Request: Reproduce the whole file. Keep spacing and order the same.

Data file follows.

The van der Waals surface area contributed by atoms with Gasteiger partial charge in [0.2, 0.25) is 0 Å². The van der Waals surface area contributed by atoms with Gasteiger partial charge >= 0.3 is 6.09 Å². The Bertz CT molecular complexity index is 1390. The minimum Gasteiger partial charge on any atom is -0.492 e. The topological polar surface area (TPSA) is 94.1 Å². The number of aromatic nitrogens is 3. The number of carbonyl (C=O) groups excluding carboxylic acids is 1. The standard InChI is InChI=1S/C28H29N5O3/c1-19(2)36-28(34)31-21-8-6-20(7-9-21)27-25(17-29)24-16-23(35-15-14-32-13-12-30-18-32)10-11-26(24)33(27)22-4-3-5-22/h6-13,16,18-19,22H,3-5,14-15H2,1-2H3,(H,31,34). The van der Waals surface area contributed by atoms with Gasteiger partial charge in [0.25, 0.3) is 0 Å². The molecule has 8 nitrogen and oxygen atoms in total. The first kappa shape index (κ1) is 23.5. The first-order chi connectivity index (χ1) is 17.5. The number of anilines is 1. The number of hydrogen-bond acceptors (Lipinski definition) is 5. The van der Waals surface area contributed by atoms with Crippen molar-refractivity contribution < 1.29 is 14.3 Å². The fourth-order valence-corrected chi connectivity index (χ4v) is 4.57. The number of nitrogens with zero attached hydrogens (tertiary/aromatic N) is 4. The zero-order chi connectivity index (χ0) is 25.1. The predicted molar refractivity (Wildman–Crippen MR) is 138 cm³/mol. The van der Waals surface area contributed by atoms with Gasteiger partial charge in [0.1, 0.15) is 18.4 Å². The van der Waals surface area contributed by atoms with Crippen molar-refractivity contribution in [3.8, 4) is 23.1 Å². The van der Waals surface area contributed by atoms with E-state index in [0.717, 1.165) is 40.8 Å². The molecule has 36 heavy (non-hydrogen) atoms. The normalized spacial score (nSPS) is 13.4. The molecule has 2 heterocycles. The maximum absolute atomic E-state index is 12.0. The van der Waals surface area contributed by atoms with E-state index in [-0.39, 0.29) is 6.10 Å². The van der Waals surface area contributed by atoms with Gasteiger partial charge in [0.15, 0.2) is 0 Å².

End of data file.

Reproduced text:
The van der Waals surface area contributed by atoms with Gasteiger partial charge in [0.2, 0.25) is 0 Å². The van der Waals surface area contributed by atoms with Gasteiger partial charge >= 0.3 is 6.09 Å². The Bertz CT molecular complexity index is 1390. The minimum Gasteiger partial charge on any atom is -0.492 e. The topological polar surface area (TPSA) is 94.1 Å². The number of aromatic nitrogens is 3. The number of carbonyl (C=O) groups excluding carboxylic acids is 1. The standard InChI is InChI=1S/C28H29N5O3/c1-19(2)36-28(34)31-21-8-6-20(7-9-21)27-25(17-29)24-16-23(35-15-14-32-13-12-30-18-32)10-11-26(24)33(27)22-4-3-5-22/h6-13,16,18-19,22H,3-5,14-15H2,1-2H3,(H,31,34). The van der Waals surface area contributed by atoms with Gasteiger partial charge in [0.25, 0.3) is 0 Å². The molecule has 8 nitrogen and oxygen atoms in total. The first kappa shape index (κ1) is 23.5. The first-order chi connectivity index (χ1) is 17.5. The number of anilines is 1. The number of hydrogen-bond acceptors (Lipinski definition) is 5. The van der Waals surface area contributed by atoms with Crippen molar-refractivity contribution < 1.29 is 14.3 Å². The fourth-order valence-corrected chi connectivity index (χ4v) is 4.57. The number of nitrogens with zero attached hydrogens (tertiary/aromatic N) is 4. The zero-order chi connectivity index (χ0) is 25.1. The predicted molar refractivity (Wildman–Crippen MR) is 138 cm³/mol. The van der Waals surface area contributed by atoms with Gasteiger partial charge in [0.1, 0.15) is 18.4 Å². The van der Waals surface area contributed by atoms with Crippen molar-refractivity contribution in [3.8, 4) is 23.1 Å². The van der Waals surface area contributed by atoms with E-state index in [0.717, 1.165) is 40.8 Å². The molecule has 36 heavy (non-hydrogen) atoms. The normalized spacial score (nSPS) is 13.4. The molecule has 2 heterocycles. The maximum absolute atomic E-state index is 12.0. The van der Waals surface area contributed by atoms with E-state index in [-0.39, 0.29) is 6.10 Å². The van der Waals surface area contributed by atoms with Gasteiger partial charge in [0.15, 0.2) is 0 Å².